Joseph Losey – The Go-Between (1970) (HD)
This 1971 adaptation of L.P. Hartley’s novel was the third and final collaboration between Joseph Losey and Harold Pinter, and is often seen as the least successful.
It is the story of a young boy, Leo (Dominic Guard), who spends a hot summer holiday with his friend Marcus’ (Richard Gibson) upper-class family at their country house, unwittingly becoming embroiled in a forbidden love affair between the daughter and a local farmer. The Go-Between mirrors several of the themes of Losey and Pinter’s previous projects, The Servant (1963) and Accident (1967). Dwelling on themes of class, loss of innocence and our relationship to the past, the novel is well suited to Losey’s cold, detached style and Pinter’s subtle, allusive language.
Told from Leo’s point of view, the film takes us on a journey through his loss of childhood innocence and his harsh initiation into the sordid world of adulthood. Symbolically, Leo wears Lincoln green (like Robin Hood), is teased by Marcus for being ‘green’, and is infatuated with Marian (Julie Christie), Marcus’ sister. When he begins taking messages between Marian and local farmer Ted Burgess (Alan Bates), he is thrilled at his role as Mercury, the ‘messenger of the gods’. Indeed the adults in the film are as gods to Leo, who longs to join their world.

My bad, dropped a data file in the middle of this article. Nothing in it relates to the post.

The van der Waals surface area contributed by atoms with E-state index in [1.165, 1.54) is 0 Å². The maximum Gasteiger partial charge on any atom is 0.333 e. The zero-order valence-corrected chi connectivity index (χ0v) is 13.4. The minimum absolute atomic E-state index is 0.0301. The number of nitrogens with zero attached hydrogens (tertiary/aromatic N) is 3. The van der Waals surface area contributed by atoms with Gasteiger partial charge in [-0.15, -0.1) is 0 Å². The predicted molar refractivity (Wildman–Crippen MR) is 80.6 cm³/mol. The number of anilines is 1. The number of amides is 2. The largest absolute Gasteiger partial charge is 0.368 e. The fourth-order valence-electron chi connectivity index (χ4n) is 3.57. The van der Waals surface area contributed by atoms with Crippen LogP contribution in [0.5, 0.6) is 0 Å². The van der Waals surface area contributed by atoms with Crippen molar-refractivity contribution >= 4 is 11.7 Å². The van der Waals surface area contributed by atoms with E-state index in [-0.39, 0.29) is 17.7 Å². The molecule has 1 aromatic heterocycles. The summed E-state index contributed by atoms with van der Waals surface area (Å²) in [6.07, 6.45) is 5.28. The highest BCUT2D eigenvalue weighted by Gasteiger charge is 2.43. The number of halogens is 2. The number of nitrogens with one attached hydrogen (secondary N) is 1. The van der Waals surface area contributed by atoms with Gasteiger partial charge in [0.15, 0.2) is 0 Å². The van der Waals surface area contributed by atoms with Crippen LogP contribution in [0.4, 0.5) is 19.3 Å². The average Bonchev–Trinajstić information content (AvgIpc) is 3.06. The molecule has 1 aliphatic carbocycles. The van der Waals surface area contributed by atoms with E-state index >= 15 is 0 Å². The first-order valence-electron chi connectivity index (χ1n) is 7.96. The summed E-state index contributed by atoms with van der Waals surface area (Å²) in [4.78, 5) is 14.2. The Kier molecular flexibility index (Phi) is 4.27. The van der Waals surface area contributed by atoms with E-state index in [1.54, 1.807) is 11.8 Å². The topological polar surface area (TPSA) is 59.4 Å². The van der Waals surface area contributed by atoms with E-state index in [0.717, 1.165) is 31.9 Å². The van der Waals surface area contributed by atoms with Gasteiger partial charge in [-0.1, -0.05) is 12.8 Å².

Like the sterile upper-class world of The Servant, the dry and ritualistic lifestyle of the Maudsleys – a family struggling to retain its tradition and respectability – is evoked through Losey’s coolly detached camerawork: scenes are often shot from high angles, distancing us from the characters and the starkly formal setting. The highly stylised cricket match on the village green, for example – a symbol of Englishness and rules – seems to match the rigid rituals of the family home, until the primitive power of Ted’s hitting disrupts the game’s gentility.
Pinter retains the novel’s device of interrupting the action to flash forward some 50 years, until gradually we realise that the story is not taking place as we see it, but is a memory of events from the past, told from the perspective of Leo as an older man. This, the key theme of Losey’s film – how the past shapes the present and yet constantly eludes us – is reflected in the oft-quoted line which opens both novel and film, “The past is a foreign country: they do things differently there.”
Caroline Millar @ BFI Screenonline